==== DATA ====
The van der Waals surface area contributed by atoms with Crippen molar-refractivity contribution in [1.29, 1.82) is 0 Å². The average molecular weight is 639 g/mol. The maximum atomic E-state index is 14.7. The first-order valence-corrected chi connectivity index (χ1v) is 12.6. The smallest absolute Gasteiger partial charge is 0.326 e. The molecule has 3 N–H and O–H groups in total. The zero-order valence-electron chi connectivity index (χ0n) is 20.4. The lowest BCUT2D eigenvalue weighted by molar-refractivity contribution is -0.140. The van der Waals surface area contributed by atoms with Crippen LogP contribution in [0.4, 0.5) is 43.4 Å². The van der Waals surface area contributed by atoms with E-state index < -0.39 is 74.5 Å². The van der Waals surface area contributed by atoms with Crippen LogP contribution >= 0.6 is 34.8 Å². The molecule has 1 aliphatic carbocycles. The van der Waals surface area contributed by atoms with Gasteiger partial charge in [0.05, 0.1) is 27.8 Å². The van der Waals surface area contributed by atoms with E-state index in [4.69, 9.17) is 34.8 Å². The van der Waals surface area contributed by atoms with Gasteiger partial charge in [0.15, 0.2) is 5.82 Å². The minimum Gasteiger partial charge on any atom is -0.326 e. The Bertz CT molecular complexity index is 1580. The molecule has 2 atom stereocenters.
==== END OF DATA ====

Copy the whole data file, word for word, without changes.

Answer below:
The van der Waals surface area contributed by atoms with Crippen molar-refractivity contribution in [1.29, 1.82) is 0 Å². The average molecular weight is 639 g/mol. The maximum atomic E-state index is 14.7. The first-order valence-corrected chi connectivity index (χ1v) is 12.6. The smallest absolute Gasteiger partial charge is 0.326 e. The molecule has 3 N–H and O–H groups in total. The zero-order valence-electron chi connectivity index (χ0n) is 20.4. The lowest BCUT2D eigenvalue weighted by molar-refractivity contribution is -0.140. The van der Waals surface area contributed by atoms with Crippen LogP contribution in [0.4, 0.5) is 43.4 Å². The van der Waals surface area contributed by atoms with E-state index < -0.39 is 74.5 Å². The van der Waals surface area contributed by atoms with Crippen LogP contribution >= 0.6 is 34.8 Å². The molecule has 1 aliphatic carbocycles. The van der Waals surface area contributed by atoms with Gasteiger partial charge in [0.05, 0.1) is 27.8 Å². The van der Waals surface area contributed by atoms with E-state index in [4.69, 9.17) is 34.8 Å². The van der Waals surface area contributed by atoms with Gasteiger partial charge in [0.15, 0.2) is 5.82 Å². The minimum Gasteiger partial charge on any atom is -0.326 e. The Bertz CT molecular complexity index is 1580. The molecule has 2 atom stereocenters.